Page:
The Solar Genome
|Click on the images for larger version.|
Top: A close-up of a tiny part of the spectral atlas released
from the SUMER instrument, compared with the irradiance spectrum of Alpha Cen
A from HST-STIS.
Caption: With the release of a new "spectral atlas" from the SUMER instrument on board SOHO, the world's astronomers have a much more complete roadmap of what could be described as the "Solar genome". Also likened with its "fingerprint", a star's full spectrum uniquely pins down all its defining characteristics: Mass, elemental composition, age, and rotational speed.
The ultraviolet region of the spectrum is nearly all blocked by Earth's atmosphere, and so can only be thoroughly studied from spaceborne observatories. The SUMER spectral atlas is the best-ever analysis of the ultraviolet light from the Sun, spanning wavelengths from 670 to 1609 Ångstrøm (67 to 160.9 nanometers), and identifies some 1100 distinct emission lines, of which more than 150 had not been recorded or identified before SOHO.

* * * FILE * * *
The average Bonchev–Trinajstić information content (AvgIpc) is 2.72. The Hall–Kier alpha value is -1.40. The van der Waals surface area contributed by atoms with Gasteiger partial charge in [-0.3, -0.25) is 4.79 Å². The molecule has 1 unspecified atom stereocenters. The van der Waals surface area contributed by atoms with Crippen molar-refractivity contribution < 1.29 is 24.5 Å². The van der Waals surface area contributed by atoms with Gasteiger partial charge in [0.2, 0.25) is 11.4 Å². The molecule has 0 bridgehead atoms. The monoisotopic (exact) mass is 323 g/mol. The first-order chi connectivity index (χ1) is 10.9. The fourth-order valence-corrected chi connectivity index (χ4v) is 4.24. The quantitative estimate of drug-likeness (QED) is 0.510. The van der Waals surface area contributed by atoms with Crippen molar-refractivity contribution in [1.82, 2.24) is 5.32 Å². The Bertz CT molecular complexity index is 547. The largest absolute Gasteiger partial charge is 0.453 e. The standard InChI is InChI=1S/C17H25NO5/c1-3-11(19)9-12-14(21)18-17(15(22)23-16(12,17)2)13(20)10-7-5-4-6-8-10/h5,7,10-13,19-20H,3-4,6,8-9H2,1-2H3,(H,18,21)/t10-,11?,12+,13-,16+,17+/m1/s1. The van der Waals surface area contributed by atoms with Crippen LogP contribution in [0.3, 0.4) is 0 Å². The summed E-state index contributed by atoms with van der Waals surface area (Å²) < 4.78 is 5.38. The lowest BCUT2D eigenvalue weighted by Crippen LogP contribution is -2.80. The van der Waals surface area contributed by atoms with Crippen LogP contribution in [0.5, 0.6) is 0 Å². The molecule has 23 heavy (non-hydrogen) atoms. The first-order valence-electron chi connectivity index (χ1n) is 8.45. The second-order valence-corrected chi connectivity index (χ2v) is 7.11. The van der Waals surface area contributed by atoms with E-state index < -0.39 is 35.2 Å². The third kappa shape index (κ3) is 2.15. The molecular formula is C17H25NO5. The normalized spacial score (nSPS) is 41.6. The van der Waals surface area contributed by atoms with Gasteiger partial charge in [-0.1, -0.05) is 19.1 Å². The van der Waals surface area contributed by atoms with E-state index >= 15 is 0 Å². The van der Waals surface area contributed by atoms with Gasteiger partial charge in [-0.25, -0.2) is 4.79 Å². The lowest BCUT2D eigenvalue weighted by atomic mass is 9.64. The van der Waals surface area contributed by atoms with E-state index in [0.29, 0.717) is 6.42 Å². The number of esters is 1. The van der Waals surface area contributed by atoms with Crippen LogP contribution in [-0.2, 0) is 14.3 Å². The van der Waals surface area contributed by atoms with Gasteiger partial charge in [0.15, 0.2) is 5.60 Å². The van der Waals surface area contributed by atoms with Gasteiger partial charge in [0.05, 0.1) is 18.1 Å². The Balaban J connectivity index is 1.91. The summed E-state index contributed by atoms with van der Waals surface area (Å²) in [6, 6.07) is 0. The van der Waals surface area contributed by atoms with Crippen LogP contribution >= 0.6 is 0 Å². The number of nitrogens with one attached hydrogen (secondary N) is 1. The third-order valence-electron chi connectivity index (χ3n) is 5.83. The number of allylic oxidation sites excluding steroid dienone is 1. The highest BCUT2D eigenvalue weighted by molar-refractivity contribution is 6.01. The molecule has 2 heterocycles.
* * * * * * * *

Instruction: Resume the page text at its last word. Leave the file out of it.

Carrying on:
The new atlas is being presented on 31 July 2001 by Dr. Werner Curdt of Max-Planck-Institut für Aeronomie in Lindau, Germany, at a workshop in Boulder, Colorado, on "The Future of Cool-Star Astrophysics". The atlas will also be published in a paper, "The SUMER Spectral Atlas of Solar-Disk Features" by W. Curdt et al., to appear in in Astronomy & Astrophysics, Vol. 375, No. 2, 4 August 2001.
Solar Ultraviolet Measurements of Emitted Radiation (SUMER);
Hubble Space Telescope Imaging Spectrograph (STIS)
|Taken:||21 June 2001|
|Picture credits:||SOHO/SUMER (ESA & NASA), HST-STIS (NASA & ESA), W. Curdt.|